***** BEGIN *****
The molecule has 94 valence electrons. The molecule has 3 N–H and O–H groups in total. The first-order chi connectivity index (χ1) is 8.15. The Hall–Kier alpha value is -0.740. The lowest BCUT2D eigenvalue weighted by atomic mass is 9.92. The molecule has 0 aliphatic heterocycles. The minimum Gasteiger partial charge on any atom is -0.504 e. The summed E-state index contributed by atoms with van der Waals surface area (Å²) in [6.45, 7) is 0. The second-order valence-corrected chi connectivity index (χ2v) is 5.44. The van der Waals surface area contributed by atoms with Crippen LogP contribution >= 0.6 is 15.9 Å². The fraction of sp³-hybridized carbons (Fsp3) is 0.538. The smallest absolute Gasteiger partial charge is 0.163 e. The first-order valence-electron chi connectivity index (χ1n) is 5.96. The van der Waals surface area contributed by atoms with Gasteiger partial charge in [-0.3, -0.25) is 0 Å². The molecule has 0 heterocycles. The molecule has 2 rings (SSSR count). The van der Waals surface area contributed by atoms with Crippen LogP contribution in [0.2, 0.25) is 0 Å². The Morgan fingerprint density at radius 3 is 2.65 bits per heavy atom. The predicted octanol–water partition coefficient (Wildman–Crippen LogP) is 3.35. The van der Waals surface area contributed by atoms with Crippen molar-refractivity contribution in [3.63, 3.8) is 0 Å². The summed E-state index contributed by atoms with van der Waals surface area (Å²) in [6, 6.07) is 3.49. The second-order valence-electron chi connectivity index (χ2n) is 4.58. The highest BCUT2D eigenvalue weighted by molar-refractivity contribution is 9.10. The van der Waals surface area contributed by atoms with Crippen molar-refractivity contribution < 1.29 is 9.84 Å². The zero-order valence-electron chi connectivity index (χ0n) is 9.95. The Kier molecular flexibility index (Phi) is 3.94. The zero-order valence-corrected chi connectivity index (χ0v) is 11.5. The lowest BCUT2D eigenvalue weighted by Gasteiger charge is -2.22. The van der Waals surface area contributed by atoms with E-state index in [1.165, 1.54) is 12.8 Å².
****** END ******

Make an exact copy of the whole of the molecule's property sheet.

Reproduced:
The molecule has 94 valence electrons. The molecule has 3 N–H and O–H groups in total. The first-order chi connectivity index (χ1) is 8.15. The Hall–Kier alpha value is -0.740. The lowest BCUT2D eigenvalue weighted by atomic mass is 9.92. The molecule has 0 aliphatic heterocycles. The minimum Gasteiger partial charge on any atom is -0.504 e. The summed E-state index contributed by atoms with van der Waals surface area (Å²) in [6.45, 7) is 0. The second-order valence-corrected chi connectivity index (χ2v) is 5.44. The van der Waals surface area contributed by atoms with Crippen LogP contribution >= 0.6 is 15.9 Å². The fraction of sp³-hybridized carbons (Fsp3) is 0.538. The smallest absolute Gasteiger partial charge is 0.163 e. The first-order valence-electron chi connectivity index (χ1n) is 5.96. The van der Waals surface area contributed by atoms with Gasteiger partial charge in [-0.3, -0.25) is 0 Å². The molecule has 0 heterocycles. The molecule has 2 rings (SSSR count). The van der Waals surface area contributed by atoms with Crippen LogP contribution in [0.2, 0.25) is 0 Å². The Morgan fingerprint density at radius 3 is 2.65 bits per heavy atom. The predicted octanol–water partition coefficient (Wildman–Crippen LogP) is 3.35. The van der Waals surface area contributed by atoms with Crippen molar-refractivity contribution in [3.63, 3.8) is 0 Å². The summed E-state index contributed by atoms with van der Waals surface area (Å²) in [6, 6.07) is 3.49. The second-order valence-electron chi connectivity index (χ2n) is 4.58. The highest BCUT2D eigenvalue weighted by molar-refractivity contribution is 9.10. The van der Waals surface area contributed by atoms with Crippen molar-refractivity contribution < 1.29 is 9.84 Å². The zero-order valence-electron chi connectivity index (χ0n) is 9.95. The Kier molecular flexibility index (Phi) is 3.94. The zero-order valence-corrected chi connectivity index (χ0v) is 11.5. The lowest BCUT2D eigenvalue weighted by Gasteiger charge is -2.22. The van der Waals surface area contributed by atoms with E-state index in [1.165, 1.54) is 12.8 Å².